Soul turned jazz vocalist and East Chicago, Illinois native Dennis Day’s background includes an early background in church music, followed by singing in the world famous Fisk University Choir. Later work as a demo artist in Nashville led to work with the Blackbyrds, followed by high profile gigs in New York at venues such as The Blue Note. Over the years, some of the artists he’s worked with included Frank Foster, Clark Terry, and the late Dorothy Donegan.
In the vocal jazz genre, the hardest thing to find is a male artist who has a unique take on the art without sounding like a clone of one of jazz’s vocal legends, like Jon Hendricks, Joe Williams, Eddie Jefferson or Mark Murphy. Day is one of the few who stands out on his own. His R&B and soul background helps to create a delivery as smooth as George Benson, but as soulfully-jazz oriented as Andy Bey. Day’s ability to dig into the lyrics with a warmth and smooth texture, as sweet as anything the Temptations sang, yet with a rhythmic sense truly inflected with jazz conceptualizations, is outstanding.
For example, on "Trouble Down Here Below," the delivery is all soul except for the skilled and artful small vocal slides, which make Day’s work stand out from the pack. "You Are Too Beautiful" has a tenderness reminiscent of Johnny Hartman’s best work and "Caravan" is swinging all the way.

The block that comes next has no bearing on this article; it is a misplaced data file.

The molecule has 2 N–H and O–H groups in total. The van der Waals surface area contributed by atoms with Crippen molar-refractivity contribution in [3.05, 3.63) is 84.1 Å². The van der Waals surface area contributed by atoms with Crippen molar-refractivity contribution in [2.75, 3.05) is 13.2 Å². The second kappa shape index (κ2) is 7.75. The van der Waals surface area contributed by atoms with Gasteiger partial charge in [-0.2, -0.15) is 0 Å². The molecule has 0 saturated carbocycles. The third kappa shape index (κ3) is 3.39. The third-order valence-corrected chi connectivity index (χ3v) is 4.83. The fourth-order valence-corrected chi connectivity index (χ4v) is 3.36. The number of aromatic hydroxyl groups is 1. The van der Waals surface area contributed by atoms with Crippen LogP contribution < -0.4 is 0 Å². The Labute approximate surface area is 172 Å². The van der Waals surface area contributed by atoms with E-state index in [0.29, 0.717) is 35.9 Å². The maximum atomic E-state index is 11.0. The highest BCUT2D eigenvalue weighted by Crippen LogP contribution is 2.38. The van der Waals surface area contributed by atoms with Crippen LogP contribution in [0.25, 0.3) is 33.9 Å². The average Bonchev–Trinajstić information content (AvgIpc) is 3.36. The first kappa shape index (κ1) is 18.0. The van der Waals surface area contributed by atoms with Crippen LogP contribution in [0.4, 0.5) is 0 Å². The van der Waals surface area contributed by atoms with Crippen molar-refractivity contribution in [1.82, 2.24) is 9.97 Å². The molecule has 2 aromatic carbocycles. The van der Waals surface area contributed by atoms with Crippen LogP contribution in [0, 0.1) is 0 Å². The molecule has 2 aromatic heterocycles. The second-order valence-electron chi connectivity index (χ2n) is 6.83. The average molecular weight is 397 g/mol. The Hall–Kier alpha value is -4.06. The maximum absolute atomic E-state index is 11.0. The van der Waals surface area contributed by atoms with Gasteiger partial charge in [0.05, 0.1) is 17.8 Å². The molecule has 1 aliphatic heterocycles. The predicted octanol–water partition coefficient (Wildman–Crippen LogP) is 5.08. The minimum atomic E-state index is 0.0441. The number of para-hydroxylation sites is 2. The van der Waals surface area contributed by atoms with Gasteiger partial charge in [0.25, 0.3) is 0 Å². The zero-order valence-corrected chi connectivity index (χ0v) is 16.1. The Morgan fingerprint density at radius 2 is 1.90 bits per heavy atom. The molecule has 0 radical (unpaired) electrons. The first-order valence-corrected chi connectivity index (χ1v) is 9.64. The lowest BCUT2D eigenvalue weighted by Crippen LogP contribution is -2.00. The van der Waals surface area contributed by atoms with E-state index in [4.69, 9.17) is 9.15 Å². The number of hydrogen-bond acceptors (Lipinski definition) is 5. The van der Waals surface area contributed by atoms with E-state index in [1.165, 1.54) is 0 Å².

Day is accompanied by some big name artists like trombonist Wycliffe Gordon, Stefon Harris on marimbas, and guitarist Melvin Sparks, as well as others who are good, but as yet, unsung. Together, they play with a minimalistic approach that sets up Day’s full bodied tone to its best effect. Standouts include Jason Curry’s alto solo on "You Are Too Beautiful," Jason Zollar’s scorching trumpet work on the dizzingly fast "The Trolley Song/Get Me To The Church On Time" medley, and John Miller’s vibrant and joyous piano work on "Hallelujah, I Love Her So!"
The best tracks include Day’s original "African Musing" and "Who Can I Turn To?" "African" is a stately Latin-tinged soulfully slow Caribbean-ish song that provides Day the room his expansive voice requires in order to fully express his heart’s inherent compassion and gentleness. Stefon Harris’ dryly articulate marimba work, while subtle, is essential to bringing out the spirit of mother Africa. The resultant effect is as stunning as the last falsetto notes Day sweetly conjures. "Who," on the other hand, is vintage Day. Here again the use of a minimalistic background gives Day the spotlight his voice requires and deserves. Overall this disc is an unexpected joy, and worth checking out.